One of my former principals developed a strategy for increasing attendance at family/student/teacher conferences.
He counted the number of families who had attended during his first year as principal and then set a goal for the next one. He then figured that the amount ought to increase by the same amount the next time, and so on and so forth.
Each time we had conferences his goal was 25 more families than the previous conference’s goal. We started out with something like 100 families so the next goal was 125, then 150...you get the idea.
The plan worked great at first and we hit our target for a few conferences in a row. But then
we missed the goal and we missed it again and we missed it again. What was going on?
Eventually, we realized what should have been obvious to anyone who passed 8th grade math: the phenomenon we were measuring was not linear.
At first, we were able to accomplish a 25 family increase with relatively small inputs such as updating our website and calling/emailing families.
Yet this success also decreased the pool of non-attending families, and the ones who were left were often not attending for some significant reasons—family crisis, work or other economic pressures, extreme alienation—which we weren’t addressing effectively. The same amount of “input” would no longer achieve the desired change in “output” (a better mathematical model for this is type of phenomenon is logarithmic, note how y changes less as x gets larger).
Many thought-leaders and policymakers seem to make the same mistake my principal did when they look at test scores. Learning is not linear (think about that time you worked and worked without success on one part of a project only to have an “aha” moment and fly through the rest), but you would not know this from reading the education news opinion pages after the release of the most recent National Assessment of Educational Progress (NAEP) scores. We should not have assumed the scores would continue to grow at previous rates, nor can we assume that they will fall at the same rate they did this year.
Folks from across the edu-political spectrum have made assumptions about the predictive nature of the NAEP score drop, and used it as evidence for their position. If you’re pro-Common Core then NAEP shows that higher standards are causing students “to adapt” and portend future success. If you’re against testing then NAEP shows the horrible impact of over-testing.
What NAEP data actually show is a snapshot that’s useful for seeing broad trends but not useful in identifying causal relationships. As Stephen Sawchuck put it in his “When Bad Things Happen to Good NAEP Data:
“The exam’s technical properties make it difficult to use NAEP data to prove cause-and-effect claims about specific policies or instructional interventions.”
We should not ignore the drop in NAEP scores, nor should we use it to suggest that our educational sky is falling. We should be more like the New York Mets’s management team.
Yes, I am a Mets fan, but their example is informative even if you don’t root for them. After hiring a new manager (Terry Collins) in 2010, the team experienced five straight losing seasons, never finishing close to the top of their division. But they had a long term plan and they worked that plan. They didn’t ignore negative outcomes but they didn’t let those outcomes undermine their plan either. This strategy took them to a division championship this year and the future looks bright.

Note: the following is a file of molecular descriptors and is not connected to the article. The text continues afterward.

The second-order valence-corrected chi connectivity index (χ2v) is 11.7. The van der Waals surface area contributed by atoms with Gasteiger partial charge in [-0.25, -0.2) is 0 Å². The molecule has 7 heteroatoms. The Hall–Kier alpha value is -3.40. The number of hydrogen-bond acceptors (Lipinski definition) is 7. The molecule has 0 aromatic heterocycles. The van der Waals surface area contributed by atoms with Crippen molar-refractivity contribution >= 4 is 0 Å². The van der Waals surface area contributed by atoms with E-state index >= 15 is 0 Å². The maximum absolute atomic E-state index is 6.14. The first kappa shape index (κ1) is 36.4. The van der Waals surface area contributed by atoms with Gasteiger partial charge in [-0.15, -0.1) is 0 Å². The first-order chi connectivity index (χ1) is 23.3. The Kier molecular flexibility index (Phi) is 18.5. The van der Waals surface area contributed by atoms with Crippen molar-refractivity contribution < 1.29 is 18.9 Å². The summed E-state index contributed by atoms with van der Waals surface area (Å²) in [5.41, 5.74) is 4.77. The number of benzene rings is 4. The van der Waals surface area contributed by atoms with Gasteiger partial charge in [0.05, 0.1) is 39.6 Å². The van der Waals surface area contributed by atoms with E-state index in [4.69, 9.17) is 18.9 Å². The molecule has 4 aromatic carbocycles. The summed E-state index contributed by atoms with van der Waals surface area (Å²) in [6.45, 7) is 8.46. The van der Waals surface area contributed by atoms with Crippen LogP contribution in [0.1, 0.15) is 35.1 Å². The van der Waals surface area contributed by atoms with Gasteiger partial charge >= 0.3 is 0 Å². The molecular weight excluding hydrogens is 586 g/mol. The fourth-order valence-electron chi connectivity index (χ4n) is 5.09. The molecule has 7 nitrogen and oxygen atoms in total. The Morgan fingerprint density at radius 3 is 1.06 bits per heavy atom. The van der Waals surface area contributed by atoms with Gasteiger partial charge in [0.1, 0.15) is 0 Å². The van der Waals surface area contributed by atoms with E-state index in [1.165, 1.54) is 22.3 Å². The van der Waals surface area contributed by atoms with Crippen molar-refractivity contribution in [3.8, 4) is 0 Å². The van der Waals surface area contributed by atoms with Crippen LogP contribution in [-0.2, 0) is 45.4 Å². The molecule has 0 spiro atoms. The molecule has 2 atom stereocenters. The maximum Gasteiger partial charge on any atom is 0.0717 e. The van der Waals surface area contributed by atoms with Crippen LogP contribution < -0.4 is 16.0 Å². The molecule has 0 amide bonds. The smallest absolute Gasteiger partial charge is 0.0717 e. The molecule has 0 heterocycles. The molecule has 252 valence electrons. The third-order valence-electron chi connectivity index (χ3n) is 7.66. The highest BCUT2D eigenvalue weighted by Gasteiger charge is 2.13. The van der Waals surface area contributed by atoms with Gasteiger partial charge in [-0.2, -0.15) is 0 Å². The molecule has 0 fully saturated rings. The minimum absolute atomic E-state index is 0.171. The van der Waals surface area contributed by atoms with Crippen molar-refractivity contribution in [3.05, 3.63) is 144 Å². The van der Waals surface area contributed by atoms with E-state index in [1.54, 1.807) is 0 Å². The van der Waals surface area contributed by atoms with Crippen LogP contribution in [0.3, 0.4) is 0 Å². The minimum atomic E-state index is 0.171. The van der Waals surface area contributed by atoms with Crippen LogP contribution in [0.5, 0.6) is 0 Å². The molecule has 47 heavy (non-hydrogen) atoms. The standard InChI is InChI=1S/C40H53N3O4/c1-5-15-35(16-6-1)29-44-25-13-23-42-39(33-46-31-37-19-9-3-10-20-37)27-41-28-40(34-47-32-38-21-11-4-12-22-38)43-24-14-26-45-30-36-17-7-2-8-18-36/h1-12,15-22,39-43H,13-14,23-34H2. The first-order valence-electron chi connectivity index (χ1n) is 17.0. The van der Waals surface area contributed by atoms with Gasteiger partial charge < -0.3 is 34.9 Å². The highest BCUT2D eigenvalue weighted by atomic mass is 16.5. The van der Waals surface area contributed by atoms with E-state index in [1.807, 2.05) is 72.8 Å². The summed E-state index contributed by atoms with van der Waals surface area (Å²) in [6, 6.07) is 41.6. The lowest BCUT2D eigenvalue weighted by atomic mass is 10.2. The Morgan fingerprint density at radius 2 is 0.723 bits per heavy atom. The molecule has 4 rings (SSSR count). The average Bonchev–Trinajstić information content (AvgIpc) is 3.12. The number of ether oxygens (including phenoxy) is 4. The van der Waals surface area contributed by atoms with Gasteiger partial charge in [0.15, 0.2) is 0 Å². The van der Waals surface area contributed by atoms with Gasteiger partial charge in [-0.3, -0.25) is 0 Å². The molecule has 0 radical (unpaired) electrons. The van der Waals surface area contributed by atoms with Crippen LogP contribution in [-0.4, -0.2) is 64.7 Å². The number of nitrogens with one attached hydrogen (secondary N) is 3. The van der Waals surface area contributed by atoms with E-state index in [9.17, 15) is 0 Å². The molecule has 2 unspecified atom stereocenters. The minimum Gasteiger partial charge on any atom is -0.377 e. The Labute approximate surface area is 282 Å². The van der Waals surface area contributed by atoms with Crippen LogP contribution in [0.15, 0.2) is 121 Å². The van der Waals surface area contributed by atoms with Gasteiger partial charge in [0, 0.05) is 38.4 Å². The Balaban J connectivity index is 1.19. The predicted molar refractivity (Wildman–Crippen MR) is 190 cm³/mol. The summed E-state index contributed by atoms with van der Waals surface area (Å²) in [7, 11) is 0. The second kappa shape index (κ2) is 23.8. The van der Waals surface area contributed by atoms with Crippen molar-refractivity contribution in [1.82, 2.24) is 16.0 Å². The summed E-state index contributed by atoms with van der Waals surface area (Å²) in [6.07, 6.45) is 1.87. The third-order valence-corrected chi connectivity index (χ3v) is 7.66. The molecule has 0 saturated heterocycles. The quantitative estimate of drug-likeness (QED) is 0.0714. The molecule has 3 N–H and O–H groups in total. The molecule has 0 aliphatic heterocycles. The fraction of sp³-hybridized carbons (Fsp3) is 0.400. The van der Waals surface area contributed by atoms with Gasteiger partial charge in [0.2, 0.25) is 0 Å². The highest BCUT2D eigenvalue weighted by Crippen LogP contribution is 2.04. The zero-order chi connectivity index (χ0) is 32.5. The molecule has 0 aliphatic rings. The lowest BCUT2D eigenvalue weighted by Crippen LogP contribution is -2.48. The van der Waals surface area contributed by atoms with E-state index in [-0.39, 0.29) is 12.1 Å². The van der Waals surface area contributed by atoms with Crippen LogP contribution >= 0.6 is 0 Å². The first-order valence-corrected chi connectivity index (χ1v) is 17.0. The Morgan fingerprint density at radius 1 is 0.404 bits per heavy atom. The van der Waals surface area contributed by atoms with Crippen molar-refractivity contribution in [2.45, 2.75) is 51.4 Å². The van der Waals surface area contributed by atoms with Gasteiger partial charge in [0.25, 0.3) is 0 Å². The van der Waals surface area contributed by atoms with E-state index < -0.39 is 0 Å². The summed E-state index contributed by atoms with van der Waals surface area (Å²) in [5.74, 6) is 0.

In calculus, local linearity refers to the fact that if you zoom in enough, any curve looks like a line. Of course, a line also looks like a line. In order to make predictions we need rich data and critical thought about the fundamentals of a situation, not simply outcomes.
The Mets have strong fundamentals: an incredible and young pitching staff and strong veteran leadership. These characteristics of the team allow us to predict success next year.
The fundamentals of our educational system (and more generally the fundamentals of the society behind our educational system) are much more of a mixed bag. I see promising indicators in policies that promote deep learning and teacher leadership. I see worrisome indicators in growing segregation and economic inequality, as well as a trend toward demonizing teachers, our unions, and public schools.
Let’s make fundamentals, not outcomes, the focus of our discussion. Let’s make a long term strategy for change based on proven models of success. Let’s incorporate negative feedback in a way that supports instead of undermines that long term strategy. And—unrelated—Let’s Go Mets!
Photo 1: “Mr Metciti”. Licensed under Public Domain via Wikipedia - https://en.wikipedia.org/wiki/File:Mr_Metciti.jpg#/media/File:Mr_Metciti.jpg
Photo 2: “Tangent-calculus” by derivative work: Pbroks13 (talk)Tangent-calculus.png: Rhythm - Tangent-calculus.png. Licensed under CC BY-SA 3.0 via Commons - https://commons.wikimedia.org/wiki/File:Tangent-calculus.svg#/media/File:Tangent-calculus.svg
The opinions expressed in Prove It: Math and Education Policy are strictly those of the author(s) and do not reflect the opinions or endorsement of Editorial Projects in Education, or any of its publications.